Significant exposure to vibration (whole body vibration – WBV) has been linked to a variety of adverse health conditions in able bodied workers exposed to WBV during occupation. For individuals in manual wheelchairs, WBV can not only have an adverse effect on comfort, ride quality and energy expenditure, but the WBV these individuals experience in their chairs can contribute to pain, degenerative conditions, interference with ADLs, increased spasticity and other negative health consequences.
Wheelchair manufacturers have attempted to mitigate the harmful effects of WBV through a variety of approaches in the past. However, much of the technology has been insufficient to meaningfully dampen the WBV a person in a manual wheelchair sustains. This article will discuss the origin and mechanisms of WBV, the issues associated with WBV for the manual wheelchair user, the pros and cons of some of the remedies that have previously been used, and look forward to potential strategies and technologies to explore to address the issue of WBV for the manual wheelchair user.
The participant will be able to list 3 adverse effects of whole-body vibration (WBV) on the health of a manual wheelchair user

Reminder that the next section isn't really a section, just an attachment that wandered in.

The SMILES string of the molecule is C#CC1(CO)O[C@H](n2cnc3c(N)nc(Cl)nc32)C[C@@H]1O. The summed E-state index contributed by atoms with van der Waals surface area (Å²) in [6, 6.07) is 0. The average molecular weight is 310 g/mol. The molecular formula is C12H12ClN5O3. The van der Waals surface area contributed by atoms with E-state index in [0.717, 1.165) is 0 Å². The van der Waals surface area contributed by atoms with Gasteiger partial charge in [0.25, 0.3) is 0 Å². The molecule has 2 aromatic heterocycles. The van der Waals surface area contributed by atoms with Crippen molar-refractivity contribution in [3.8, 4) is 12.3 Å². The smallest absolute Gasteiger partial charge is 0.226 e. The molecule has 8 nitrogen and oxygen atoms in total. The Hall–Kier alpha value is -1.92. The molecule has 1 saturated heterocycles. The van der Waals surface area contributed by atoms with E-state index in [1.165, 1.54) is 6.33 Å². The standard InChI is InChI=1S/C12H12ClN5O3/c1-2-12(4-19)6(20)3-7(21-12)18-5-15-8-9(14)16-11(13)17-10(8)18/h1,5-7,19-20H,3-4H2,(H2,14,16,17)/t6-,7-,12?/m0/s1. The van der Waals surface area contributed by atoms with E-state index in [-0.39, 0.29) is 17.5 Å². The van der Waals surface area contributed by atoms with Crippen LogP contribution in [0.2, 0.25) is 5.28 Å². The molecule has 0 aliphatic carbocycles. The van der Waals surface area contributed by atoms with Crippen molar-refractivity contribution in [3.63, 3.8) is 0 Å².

The participant will be able to list 3 strategies for design on a manual wheelchair that manufacturers have employed in an attempt to reduce the transmission of whole-body vibration to the manual wheelchair user.
The participant will be able to list 4 examples of common surfaces that wheelchair users encounter that can impart
Curt Prewitt is Director of Education for Ki Mobility. He has a BS in Exercise Physiology and an MS in Physical Therapy from the University of Colorado. He practiced as a physical therapist in a number of settings for a few years, most prominently in long term care, where he gained experience with seating and wheeled mobility. He transitioned from a practicing therapist to a manufacturer’s representative, eventually moving into sales management and focusing on complex rehab technology. Throughout his tenure on the manufacturer’s side in the complex rehab arena, he has dealt largely with pediatric positioning and mobility products. He has previously also served as a product trainer/product specialist, teaching product features and clinical application, as well as coordinating continuing education presentations, both credited and non-credited. He has presented continuing professional education courses across the US and internationally.